This mama bear is a hot mess of emotions.
Bridget and Malaysia Doerneman graduated from 8th grade at Holy Spirit Catholic School on Saturday, May 20, 2017.
My girls are beautiful. They are BEAUTIFUL. But the feelings that I had on Saturday night were about SO MUCH MORE than just watching them be promoted into high school.
When we first adopted Malaysia, we wondered if it would be fair to raise an African American Baptist as a Caucasian Catholic.
We wondered about hair. We wondered about friends. We wondered about academics and culture and body types.
I have learned a lot in the past ten years, as I have mothered Malaysia Marie and Bridget Therese.
The biggest lesson: God has a plan for each and every one of us. It was completely obvious to Russ and me, ten years ago, that we were to adopt Malaysia.
I have Russ to thank for that. He led the way when I was full of doubt and worry.
I worried the most about Bridget, because when we adopted Malaysia, who was two months older, Bridget lost her status as fifth child. She became the sixth.
Not a big deal in way. But she also had to share her bedroom and her clothes and her life.
Most of all, we asked her to share her heart. With a new person. That she didn’t know.
That alone makes me cry. What big things to ask of a four year old.
That was in June of 2007.
That summer was full of drama and emotion, as Malaysia’s confused heart had to adjust. She had a new family. And they were large and loud and not familiar to her in any way.
She ricocheted from joyful and obedient to angry and defiant. She hugged and then she head-banged. We rode the roller coaster.
That whole year I thought and prayed about kindergarten.
Our home was a block from St. Elizabeth Ann Seton church and parish. It was a huge place and it overwhelmed Malaysia’s sensitivities.
She thrived in quieter environments. (Why God asked us, the loudest family in Kansas, to be her forever family, remains a mystery.)
So we prayed The Divine Mercy Chaplet Novena asking for guidance, totally trusting. And we found a seven-bedroom home (who makes those?) on Divine Mercy Sunday.
The home was located within the boundaries of a smaller parish with a much smaller school.
I called the principal, Kelly Bright. She told me we would be welcomed but there was only one problem. She only had one opening for kindergarten.
I knew God wanted us out in Goddard. We’d be in Goddard.
Mrs. Bright called me back within a week, telling me another spot had opened up. My two girls were enrolled at Holy Spirit Catholic School.
We moved in September of 2008, right before the birth of our 8th child, David Anthony.
The girls began kindergarten.
Saturday night, as I watched my confident, funny and gorgeous 14-year old daughters, the feelings flooded every inch of my soul.
I thought of the fights they had had during their grade school years, all of the harsh names hurled at each other.
I remember not knowing how to fix their hurt.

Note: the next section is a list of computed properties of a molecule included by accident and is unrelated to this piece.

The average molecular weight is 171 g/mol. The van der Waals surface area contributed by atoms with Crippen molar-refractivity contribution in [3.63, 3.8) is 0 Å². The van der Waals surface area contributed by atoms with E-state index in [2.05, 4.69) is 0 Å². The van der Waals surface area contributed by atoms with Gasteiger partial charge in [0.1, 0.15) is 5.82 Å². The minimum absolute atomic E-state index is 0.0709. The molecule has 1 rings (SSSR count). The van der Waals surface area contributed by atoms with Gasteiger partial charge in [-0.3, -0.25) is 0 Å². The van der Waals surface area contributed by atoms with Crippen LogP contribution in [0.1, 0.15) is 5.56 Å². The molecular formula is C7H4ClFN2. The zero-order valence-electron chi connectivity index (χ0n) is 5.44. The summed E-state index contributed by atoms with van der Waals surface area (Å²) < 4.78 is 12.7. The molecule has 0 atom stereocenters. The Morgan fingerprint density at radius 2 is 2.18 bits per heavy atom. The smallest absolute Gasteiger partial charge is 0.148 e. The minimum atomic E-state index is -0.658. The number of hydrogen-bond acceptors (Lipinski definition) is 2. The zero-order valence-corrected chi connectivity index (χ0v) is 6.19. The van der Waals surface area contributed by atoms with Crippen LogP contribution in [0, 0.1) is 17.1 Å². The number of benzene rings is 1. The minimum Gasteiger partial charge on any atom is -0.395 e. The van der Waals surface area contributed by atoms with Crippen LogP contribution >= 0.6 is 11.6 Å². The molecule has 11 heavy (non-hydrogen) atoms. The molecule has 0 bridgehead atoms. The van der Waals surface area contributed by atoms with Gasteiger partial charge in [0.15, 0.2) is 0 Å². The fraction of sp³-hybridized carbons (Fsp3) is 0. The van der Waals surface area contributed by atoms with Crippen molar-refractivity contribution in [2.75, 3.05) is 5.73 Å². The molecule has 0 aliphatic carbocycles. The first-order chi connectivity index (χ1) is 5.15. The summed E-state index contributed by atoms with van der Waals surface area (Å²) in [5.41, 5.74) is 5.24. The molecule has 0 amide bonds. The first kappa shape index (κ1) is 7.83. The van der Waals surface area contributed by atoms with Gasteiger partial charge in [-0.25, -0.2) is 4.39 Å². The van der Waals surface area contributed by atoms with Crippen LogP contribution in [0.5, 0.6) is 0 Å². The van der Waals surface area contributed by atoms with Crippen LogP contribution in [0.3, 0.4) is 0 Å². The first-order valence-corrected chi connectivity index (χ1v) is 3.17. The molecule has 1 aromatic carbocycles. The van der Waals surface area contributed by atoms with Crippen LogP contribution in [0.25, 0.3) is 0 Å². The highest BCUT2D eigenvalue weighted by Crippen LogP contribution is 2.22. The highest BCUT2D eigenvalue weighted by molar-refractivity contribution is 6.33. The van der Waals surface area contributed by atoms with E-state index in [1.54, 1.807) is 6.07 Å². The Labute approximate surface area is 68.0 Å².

I reached out to their principal.
Kelly Bright is someone that sees the heart of situations. I needed her to help our hearts.
She helped, alright. She took each of my daughters, separately, to eat frozen yogurt. She asked questions, she talked, she guided; she sprinkled her principal dust upon my girls.
From that time forward, something shifted. Mrs. Bright had established boundaries. They were not to say “I hate you,” or “I wish you had never been adopted.”
By the way, if you are a mom and your kids don’t or cannot listen to you, bring in someone they admire and trust. ‘Tis magical.
Slowly, over the months and years, I watched something happen between Malaysia and Bridget. Over time, the bonds deepened. Slowly, ever so slowly, they became in tune with each other.
They began talking and laughing and merging their lives.
Now I cannot imagine my Bridget without my Malaysia.
And I cannot imagine my Malaysia without my Bridget.
They stand up for each other, they defend each other, they love each other. They laugh and they talk constantly.
It has been about the most gorgeous thing I’ve ever been privileged to witness.
And there’s more.
Rachel, my 21-year old, is home from college. She helped the girls get ready for 8th grade promotion, painting nails and finding matching earrings.
Bridget did her own hair, spectacularly.
The girls’ make-up was tasteful and made them look so grown up. And best of all, Malaysia had her heels.
I think she came out of the womb wanting heels.
It shocked me at first, her desire for heels. Seriously. She was FOUR, we were at Payless, trying on shoes and she traipsed up to me taller by four inches, “Mommy, I want these.”
That scene has repeated itself throughout the years. I finally told her, “I’ll buy you heels for your 8th grade graduation.”
On Saturday night I felt like I was watching my own Tina Turner. Malaysia rocked those heels. She had grace and beauty and strut all rolled into one. The girl was born to wear heels.
Not my DNA. For sure. But perfectly perfect for her.
I spent the morning after 8th grade promotion, sitting quietly on my deck swing.
I have made a sobering amount of mistakes. I have parented from a place of impatience and soul-numbing frustration.
Just as surprising to me, I have parented from a place of gentle, dynamic, I-am-here-for-you love, giving from places that I did not even know existed.
I felt everything while sitting on that swing. The good times, the bad times and everything in between.
Most of all, I experienced grace.
Grace upon grace.
I know why God asked us to parent Malaysia and Bridget.
He takes us weak little things, He gives us monumental tasks and then He does the work within us, changing hearts, souls, lives and indeed, whole communities.
I look forward to the next four years of high school for these girls. But for now, I sit and I marvel and yes, I cry.
Grace is big like that.
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